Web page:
.litalic - is 500 weight, 24 point, italic
.oblique - is 100 weight, 24 point, oblique
.litalic2 - is 100 weight, 24 point, italic, small caps
.nitalic - is normal weight, 24 point, italic
.normob - is normal weight, 24 point, oblique
.norm400 - is 400 weight, 24 Point, oblique
.bitalic - is 900 weight, 24 point, italic
.boblique - is 900 weight, 24 point, oblique
The browser and Dreamweaver CS3 votes are in. There is no difference between oblique and italic. Also only IE and Opera hinted at a third weight -> 100 used with small caps looked lighter than normal weight. But most browsers have two weights: normal 100 to 500 and bold from 600 to 900. Also separate tests showed no difference between bold and bolder weights. In short, take the weights to still be a two level system - normal and bold while italic and oblique are treated the same.

In a similar fashion I have problems with xx-large=24pt through xx-small=7pt font size system. The browsers seem to vary by 1-3 points in how they deliver these non-numeric sizes. But all the browsers deliver numeric point sizes and with some fidelity. So for font-size, I am sticking with specifying the exact numeric point size.

Font/Text Decoration and Capitalization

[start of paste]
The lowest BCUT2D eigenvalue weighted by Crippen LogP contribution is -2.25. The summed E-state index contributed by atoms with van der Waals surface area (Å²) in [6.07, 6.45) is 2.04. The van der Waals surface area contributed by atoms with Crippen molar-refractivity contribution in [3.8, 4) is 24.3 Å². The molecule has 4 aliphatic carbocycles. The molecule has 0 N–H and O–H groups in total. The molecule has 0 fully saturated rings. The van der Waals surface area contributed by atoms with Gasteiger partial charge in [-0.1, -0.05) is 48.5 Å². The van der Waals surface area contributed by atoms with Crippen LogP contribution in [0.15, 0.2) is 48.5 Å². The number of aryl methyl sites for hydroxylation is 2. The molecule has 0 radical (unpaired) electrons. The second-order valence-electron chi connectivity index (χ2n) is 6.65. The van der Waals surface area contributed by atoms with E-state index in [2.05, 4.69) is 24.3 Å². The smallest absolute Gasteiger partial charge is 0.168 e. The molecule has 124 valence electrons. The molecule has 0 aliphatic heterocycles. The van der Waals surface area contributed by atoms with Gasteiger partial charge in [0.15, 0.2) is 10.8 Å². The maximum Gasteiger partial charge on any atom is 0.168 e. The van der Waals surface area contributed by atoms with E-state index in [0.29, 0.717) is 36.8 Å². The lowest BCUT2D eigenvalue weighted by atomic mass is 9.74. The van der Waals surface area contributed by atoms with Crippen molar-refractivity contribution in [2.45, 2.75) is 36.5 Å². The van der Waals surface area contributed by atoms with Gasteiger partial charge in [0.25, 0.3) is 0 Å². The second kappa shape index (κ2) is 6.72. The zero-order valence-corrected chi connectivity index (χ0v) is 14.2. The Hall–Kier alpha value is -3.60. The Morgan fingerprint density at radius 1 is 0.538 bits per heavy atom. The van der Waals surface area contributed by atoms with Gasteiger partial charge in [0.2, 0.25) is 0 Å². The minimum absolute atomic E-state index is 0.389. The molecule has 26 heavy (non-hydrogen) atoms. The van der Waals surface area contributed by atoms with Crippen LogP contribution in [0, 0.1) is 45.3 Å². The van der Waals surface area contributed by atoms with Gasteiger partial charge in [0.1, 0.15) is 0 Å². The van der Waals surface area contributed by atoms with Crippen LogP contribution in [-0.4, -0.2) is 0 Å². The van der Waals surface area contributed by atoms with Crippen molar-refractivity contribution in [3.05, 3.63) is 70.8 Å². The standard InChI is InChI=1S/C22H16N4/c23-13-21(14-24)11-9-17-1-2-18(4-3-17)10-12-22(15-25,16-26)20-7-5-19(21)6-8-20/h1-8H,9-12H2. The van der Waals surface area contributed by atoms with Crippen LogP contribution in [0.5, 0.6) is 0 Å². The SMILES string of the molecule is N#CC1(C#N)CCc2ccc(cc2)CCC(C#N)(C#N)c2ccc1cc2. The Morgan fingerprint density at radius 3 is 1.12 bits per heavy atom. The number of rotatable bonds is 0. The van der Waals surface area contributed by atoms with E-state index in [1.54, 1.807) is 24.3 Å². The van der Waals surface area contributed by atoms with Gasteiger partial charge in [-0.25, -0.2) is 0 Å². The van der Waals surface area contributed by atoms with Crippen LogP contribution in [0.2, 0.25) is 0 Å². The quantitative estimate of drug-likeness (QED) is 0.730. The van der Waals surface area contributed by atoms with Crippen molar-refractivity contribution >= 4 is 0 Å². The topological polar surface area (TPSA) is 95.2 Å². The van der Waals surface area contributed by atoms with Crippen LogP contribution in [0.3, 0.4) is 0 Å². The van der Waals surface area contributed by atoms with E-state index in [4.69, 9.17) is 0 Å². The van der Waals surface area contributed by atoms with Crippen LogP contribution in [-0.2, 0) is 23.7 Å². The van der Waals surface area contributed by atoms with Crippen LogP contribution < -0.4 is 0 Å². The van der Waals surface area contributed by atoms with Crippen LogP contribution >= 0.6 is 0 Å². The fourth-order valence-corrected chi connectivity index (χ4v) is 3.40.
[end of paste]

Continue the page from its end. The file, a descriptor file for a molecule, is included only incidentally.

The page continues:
One of the reasons I decided to learn CSS was to be able to utilize underlines in my Web pages - what CSS calls text-decoration. Two of the text-decoration stylings have already been on display in the CSS tutorials - underbold and striker. In this section we add two more plus take a look at some controls of capitalization. Here are each of the stylings on display in definition mode:
.underbold { text-decoration: underline; font-weight: bold }
.striker { text-decoration: line-through; font-weight: bold }
.overbold { text-decoration: overline; font-weight: bold }
.allcaps { text-transform: uppercase; font-weight: bold }
.Smallcaps { font-variant: small-caps; font-weight: bold }
.capitalize { text-transform: capitalize; font-weight: bold }
.lowercase { text-transform: lowercase; font-weight: bold }
.brackets { text-decoration: underline overline; }
Note the variation in the specifying of smallcaps, its not a text-transform option but rather an obscure font-variant. Also it is important to note that the browsers got all the text-decoration options right but seemed to have problems with uppercase and small caps. Dreamweaver CS3 added no overline preview to its similar confusion of having smallcaps look identically the same as uppercase. Only Apple's Safari and Opera made the right distinction between SMALLCAPS and UPPERCASE.

Summary

The reality about the font side of text styling is all about the browsers being a bit less than complete in their implementations. W3C CSS has anticipated variations on font-family, font-weights and font-styles which the browser vendors have relaxed to match the current deliverables. So for font-style there is italic and normal, font-weight is bold and normal while text-decoration is the most versatile with overlines, underlines, and line-throughs delivered by all the browsers. In general it appears users and I will have to wait a little while longer for full Web DTP. Users looking for more info on these CSS styles should check pages 58-67 in CSS in Easy Steps by Mike McGrathor pages 203-222 on Font Manipulation in Beginning CSS by Richard York.